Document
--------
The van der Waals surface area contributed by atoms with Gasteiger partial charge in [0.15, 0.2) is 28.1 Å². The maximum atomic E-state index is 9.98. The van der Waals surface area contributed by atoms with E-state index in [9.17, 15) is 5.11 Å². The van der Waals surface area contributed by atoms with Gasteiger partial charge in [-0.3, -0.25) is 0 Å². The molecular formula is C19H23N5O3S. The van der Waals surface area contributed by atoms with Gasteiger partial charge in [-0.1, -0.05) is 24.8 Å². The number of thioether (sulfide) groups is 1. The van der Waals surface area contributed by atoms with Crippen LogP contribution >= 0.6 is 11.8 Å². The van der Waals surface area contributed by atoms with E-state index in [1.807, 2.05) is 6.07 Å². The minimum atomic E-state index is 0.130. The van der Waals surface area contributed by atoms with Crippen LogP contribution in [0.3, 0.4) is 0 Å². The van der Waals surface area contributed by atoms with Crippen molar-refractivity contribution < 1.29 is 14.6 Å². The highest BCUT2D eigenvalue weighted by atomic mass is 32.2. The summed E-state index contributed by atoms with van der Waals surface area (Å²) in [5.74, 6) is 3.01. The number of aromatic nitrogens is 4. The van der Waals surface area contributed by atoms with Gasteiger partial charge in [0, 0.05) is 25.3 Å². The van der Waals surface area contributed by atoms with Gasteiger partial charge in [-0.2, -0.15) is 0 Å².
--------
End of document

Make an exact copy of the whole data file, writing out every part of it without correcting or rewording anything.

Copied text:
The van der Waals surface area contributed by atoms with Gasteiger partial charge in [0.15, 0.2) is 28.1 Å². The maximum atomic E-state index is 9.98. The van der Waals surface area contributed by atoms with E-state index in [9.17, 15) is 5.11 Å². The van der Waals surface area contributed by atoms with Gasteiger partial charge in [-0.3, -0.25) is 0 Å². The molecular formula is C19H23N5O3S. The van der Waals surface area contributed by atoms with Gasteiger partial charge in [-0.1, -0.05) is 24.8 Å². The number of thioether (sulfide) groups is 1. The van der Waals surface area contributed by atoms with Crippen LogP contribution >= 0.6 is 11.8 Å². The van der Waals surface area contributed by atoms with E-state index in [1.807, 2.05) is 6.07 Å². The minimum atomic E-state index is 0.130. The van der Waals surface area contributed by atoms with Crippen LogP contribution in [0.3, 0.4) is 0 Å². The van der Waals surface area contributed by atoms with Crippen molar-refractivity contribution < 1.29 is 14.6 Å². The highest BCUT2D eigenvalue weighted by atomic mass is 32.2. The summed E-state index contributed by atoms with van der Waals surface area (Å²) in [5.74, 6) is 3.01. The number of aromatic nitrogens is 4. The van der Waals surface area contributed by atoms with Gasteiger partial charge in [0, 0.05) is 25.3 Å². The van der Waals surface area contributed by atoms with Gasteiger partial charge in [-0.2, -0.15) is 0 Å².